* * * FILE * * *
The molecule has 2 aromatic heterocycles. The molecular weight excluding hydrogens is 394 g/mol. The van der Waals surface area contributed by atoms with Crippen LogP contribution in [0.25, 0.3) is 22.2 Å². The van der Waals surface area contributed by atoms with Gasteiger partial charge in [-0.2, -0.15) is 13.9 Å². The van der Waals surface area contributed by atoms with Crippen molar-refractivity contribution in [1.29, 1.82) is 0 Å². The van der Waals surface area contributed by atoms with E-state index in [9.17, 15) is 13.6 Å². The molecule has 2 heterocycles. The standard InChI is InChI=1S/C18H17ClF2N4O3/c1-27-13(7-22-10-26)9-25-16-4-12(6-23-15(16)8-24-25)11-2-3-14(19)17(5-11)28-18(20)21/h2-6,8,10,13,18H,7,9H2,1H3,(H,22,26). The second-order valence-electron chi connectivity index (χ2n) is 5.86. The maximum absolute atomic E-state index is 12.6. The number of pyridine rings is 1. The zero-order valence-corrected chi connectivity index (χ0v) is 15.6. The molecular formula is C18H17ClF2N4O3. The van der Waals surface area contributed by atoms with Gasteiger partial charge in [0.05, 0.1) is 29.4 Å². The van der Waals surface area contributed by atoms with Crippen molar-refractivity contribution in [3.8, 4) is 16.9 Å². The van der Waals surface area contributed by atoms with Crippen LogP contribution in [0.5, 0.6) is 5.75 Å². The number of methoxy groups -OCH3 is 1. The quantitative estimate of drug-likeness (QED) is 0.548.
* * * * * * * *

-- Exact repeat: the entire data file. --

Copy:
The molecule has 2 aromatic heterocycles. The molecular weight excluding hydrogens is 394 g/mol. The van der Waals surface area contributed by atoms with Crippen LogP contribution in [0.25, 0.3) is 22.2 Å². The van der Waals surface area contributed by atoms with Gasteiger partial charge in [-0.2, -0.15) is 13.9 Å². The van der Waals surface area contributed by atoms with Crippen molar-refractivity contribution in [1.29, 1.82) is 0 Å². The van der Waals surface area contributed by atoms with E-state index in [9.17, 15) is 13.6 Å². The molecule has 2 heterocycles. The standard InChI is InChI=1S/C18H17ClF2N4O3/c1-27-13(7-22-10-26)9-25-16-4-12(6-23-15(16)8-24-25)11-2-3-14(19)17(5-11)28-18(20)21/h2-6,8,10,13,18H,7,9H2,1H3,(H,22,26). The second-order valence-electron chi connectivity index (χ2n) is 5.86. The maximum absolute atomic E-state index is 12.6. The number of pyridine rings is 1. The zero-order valence-corrected chi connectivity index (χ0v) is 15.6. The molecular formula is C18H17ClF2N4O3. The van der Waals surface area contributed by atoms with Gasteiger partial charge in [0.05, 0.1) is 29.4 Å². The van der Waals surface area contributed by atoms with Crippen molar-refractivity contribution in [3.8, 4) is 16.9 Å². The van der Waals surface area contributed by atoms with Crippen LogP contribution in [0.5, 0.6) is 5.75 Å². The number of methoxy groups -OCH3 is 1. The quantitative estimate of drug-likeness (QED) is 0.548.